By Jonah Raskin, originally published in Valley of the Moon Magazine.
No two days are identical in Joel Carranza’s three-months-long baseball season, but almost every day has a routine, whether he’s playing at home in Sonoma or on the road in Vallejo, San Rafael or Pittsburg. Carranza’s big idea—or at least one of them—is to be relaxed, especially in the batter’s box when relaxing can pay off with a hit or a walk.
A righty, Carranza plays first base, bats fourth and leads the Stompers in home runs with four this season, which began in June and runs until the very last day of August. So far he’s hitting .303, which is close to where he’d like to be. At 28, he’s the second oldest player on the team and a legend in the
Pacific Association of Professional Base- ball (PAPB). No one has hit more home runs than he has in the league.
For eight or nine months of the year Carranza lives in Ft. Lauderdale, Florida, where he works as an administration assistant in an elementary school. When the baseball career is behind him, he’d like to work in education. “ I just love the kids.”
Three to four months he’s in Sonoma at the home of Margaret and Don Hage, who are big Stompers fans and who make his stay here as comfortable as could be.
Recently, I sat down with Carranza in the bleachers at Arnold Field and talked with him about his life on and off the diamond. Later that same day, the Stompers defeated the San Rafael Pacifics 11 to 3. It was their sixth straight win. What follows are Joel Carranza’s cogent comments on the sport the Stompers have brought to Sonoma since the summer of 2014, and in the process making the town proud.
“I wake up maybe 9 a.m. or 10 a.m., depending on how late the previous game goes, which could be three-and-a- half to four hours. That comes with the territory. There’s no place I’d rather be than on a baseball field.
“I don't set an alarm before I go to sleep at night. I don’t want to rush. In the morning, I’ll have coffee and sit outside, maybe near the swimming pool in the backyard. Sometimes I’ll remember my boyhood when I played ball with my father and we had the best of times together.
“It’s tough being a minor league player. We do it for the dream, not for the money. Not everyone who deserves to make it to the majors does make it. Sometimes a player will be stuck in the minors his whole career. My goal is to reach the majors, have my name on the back of my jersey and have kids ask for my autograph. In Sonoma, the kids are the biggest reward; they carry me through the season, through wins and losses, batting and fielding.
“I like to get to the ballpark by noon. I’m the hitting coach as well as a player, so I have more responsibilities than some of the others on the team. I have a good eye for stuff and help batters with their stance and their swing.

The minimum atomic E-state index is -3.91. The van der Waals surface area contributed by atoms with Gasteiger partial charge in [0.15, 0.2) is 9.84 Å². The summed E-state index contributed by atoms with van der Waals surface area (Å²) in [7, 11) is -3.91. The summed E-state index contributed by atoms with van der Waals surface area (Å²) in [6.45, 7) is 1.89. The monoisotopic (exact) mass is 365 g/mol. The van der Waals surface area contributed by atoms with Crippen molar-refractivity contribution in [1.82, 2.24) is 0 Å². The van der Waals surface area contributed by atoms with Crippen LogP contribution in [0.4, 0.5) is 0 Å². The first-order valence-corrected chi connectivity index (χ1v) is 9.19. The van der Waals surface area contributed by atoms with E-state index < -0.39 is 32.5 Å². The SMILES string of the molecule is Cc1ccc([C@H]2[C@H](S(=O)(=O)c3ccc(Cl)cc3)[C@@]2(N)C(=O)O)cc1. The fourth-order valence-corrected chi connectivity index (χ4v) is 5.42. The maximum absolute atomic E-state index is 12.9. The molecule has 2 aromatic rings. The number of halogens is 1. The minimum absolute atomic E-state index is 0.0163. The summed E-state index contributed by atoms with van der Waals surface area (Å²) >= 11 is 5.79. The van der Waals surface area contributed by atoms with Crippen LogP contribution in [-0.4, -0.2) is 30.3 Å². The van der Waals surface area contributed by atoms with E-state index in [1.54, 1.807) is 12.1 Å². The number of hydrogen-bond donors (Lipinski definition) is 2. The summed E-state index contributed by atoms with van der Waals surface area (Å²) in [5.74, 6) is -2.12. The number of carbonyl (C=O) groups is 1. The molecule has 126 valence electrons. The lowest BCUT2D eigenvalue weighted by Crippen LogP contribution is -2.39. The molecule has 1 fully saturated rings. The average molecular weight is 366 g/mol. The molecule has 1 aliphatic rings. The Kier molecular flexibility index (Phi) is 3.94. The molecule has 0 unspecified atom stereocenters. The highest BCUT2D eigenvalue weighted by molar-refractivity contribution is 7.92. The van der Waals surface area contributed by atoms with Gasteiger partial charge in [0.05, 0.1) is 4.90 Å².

“Most days we’re back and forth from the locker room to the field where we do stretching and warm-ups. In elders catch ground balls and throw to me at first base. In the afternoon, we might have a peanut butter and jelly sandwich. It’s tough eating during the day ‘cause we’re so busy. After the game we’ll have pizza or pasta from Red Grape or another place.
“In the locker room, before game time, we put on our uniforms and talk about which hitters on the other team are hot and what strategy we’ll need to win. At 5:30 or so, we go out on the field and our starting pitcher warms up.
“When it’s my turn to bat I visualize what success will look like. I don’t pay all that much attention to stats because that puts me into my own head too much. Still, I know I’m second on the team in runs batted in. I also just broke the league record for home runs. To hit a homer at Arnold Field, the ball has to travel a long way; in center field that’s 435 feet from home.
“At bat, I look for a fastball in the strike zone. I watch the pitcher go into his windup, see where he’s gonna release the ball, and if it will be a curve, a change-up or a fastball. I notice the spin on the ball, and I keep my eye on it the whole time it travels toward me.
“It’s more challenging for me as a batter now than when I started. I’m known in the league and the opposing pitchers are not giving me a lot to hit. I might have to change my approach, make adjustments, move back in the box or choke up on the bat. In baseball, if you succeed as a hitter one-third of the time, you’ll make it to the Hall of Fame. I’m aiming for a .333 batting average.
“At first base, holding my glove in hand, I don’t want to be a deer caught in the headlights and freeze. I visualize what might happen. I’ve learned that from the coaches here who’ve taken me, and some of the other guys, under their wings.
“There’s great camaraderie in the locker room and on the field. Coaches and teammates are inspiring. I read the Bible and sometimes I’ll say a prayer before a game. On my arm I have a bunch of tattoos: one of St. Michael slaying a demon; another that’s an angel with a cross; a third that’s of Jesus; and also a verse from Philippians 4:13. I try to be a little bit better every game. There’s not a day that’s lost all season.”
Jonah Raskin grew up as a Brooklyn Dodgers fan. Now he roots for the Stompers.
See the full article here.